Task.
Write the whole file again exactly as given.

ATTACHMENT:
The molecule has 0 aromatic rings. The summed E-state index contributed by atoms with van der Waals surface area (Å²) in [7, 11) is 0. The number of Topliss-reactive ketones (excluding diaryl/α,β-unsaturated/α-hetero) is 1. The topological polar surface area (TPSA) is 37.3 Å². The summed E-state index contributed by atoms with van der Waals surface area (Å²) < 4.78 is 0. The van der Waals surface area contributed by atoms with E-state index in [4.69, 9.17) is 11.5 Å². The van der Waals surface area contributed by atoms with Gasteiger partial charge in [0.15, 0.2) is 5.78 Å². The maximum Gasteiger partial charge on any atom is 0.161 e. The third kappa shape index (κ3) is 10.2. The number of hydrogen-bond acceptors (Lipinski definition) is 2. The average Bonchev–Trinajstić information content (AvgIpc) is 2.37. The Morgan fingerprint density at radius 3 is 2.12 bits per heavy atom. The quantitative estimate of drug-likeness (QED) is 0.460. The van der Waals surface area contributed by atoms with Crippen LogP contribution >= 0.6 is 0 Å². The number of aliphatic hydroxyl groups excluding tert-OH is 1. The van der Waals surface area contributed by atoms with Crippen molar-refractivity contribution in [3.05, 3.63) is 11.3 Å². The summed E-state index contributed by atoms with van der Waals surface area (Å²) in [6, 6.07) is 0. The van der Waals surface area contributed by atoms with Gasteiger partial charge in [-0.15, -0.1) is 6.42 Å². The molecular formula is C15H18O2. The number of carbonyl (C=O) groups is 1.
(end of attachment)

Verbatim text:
The molecule has 0 aromatic rings. The summed E-state index contributed by atoms with van der Waals surface area (Å²) in [7, 11) is 0. The number of Topliss-reactive ketones (excluding diaryl/α,β-unsaturated/α-hetero) is 1. The topological polar surface area (TPSA) is 37.3 Å². The summed E-state index contributed by atoms with van der Waals surface area (Å²) < 4.78 is 0. The van der Waals surface area contributed by atoms with E-state index in [4.69, 9.17) is 11.5 Å². The van der Waals surface area contributed by atoms with Gasteiger partial charge in [0.15, 0.2) is 5.78 Å². The maximum Gasteiger partial charge on any atom is 0.161 e. The third kappa shape index (κ3) is 10.2. The number of hydrogen-bond acceptors (Lipinski definition) is 2. The average Bonchev–Trinajstić information content (AvgIpc) is 2.37. The Morgan fingerprint density at radius 3 is 2.12 bits per heavy atom. The quantitative estimate of drug-likeness (QED) is 0.460. The van der Waals surface area contributed by atoms with Crippen LogP contribution >= 0.6 is 0 Å². The number of aliphatic hydroxyl groups excluding tert-OH is 1. The van der Waals surface area contributed by atoms with Crippen molar-refractivity contribution in [3.05, 3.63) is 11.3 Å². The summed E-state index contributed by atoms with van der Waals surface area (Å²) in [6, 6.07) is 0. The van der Waals surface area contributed by atoms with Gasteiger partial charge in [-0.15, -0.1) is 6.42 Å². The molecular formula is C15H18O2. The number of carbonyl (C=O) groups is 1.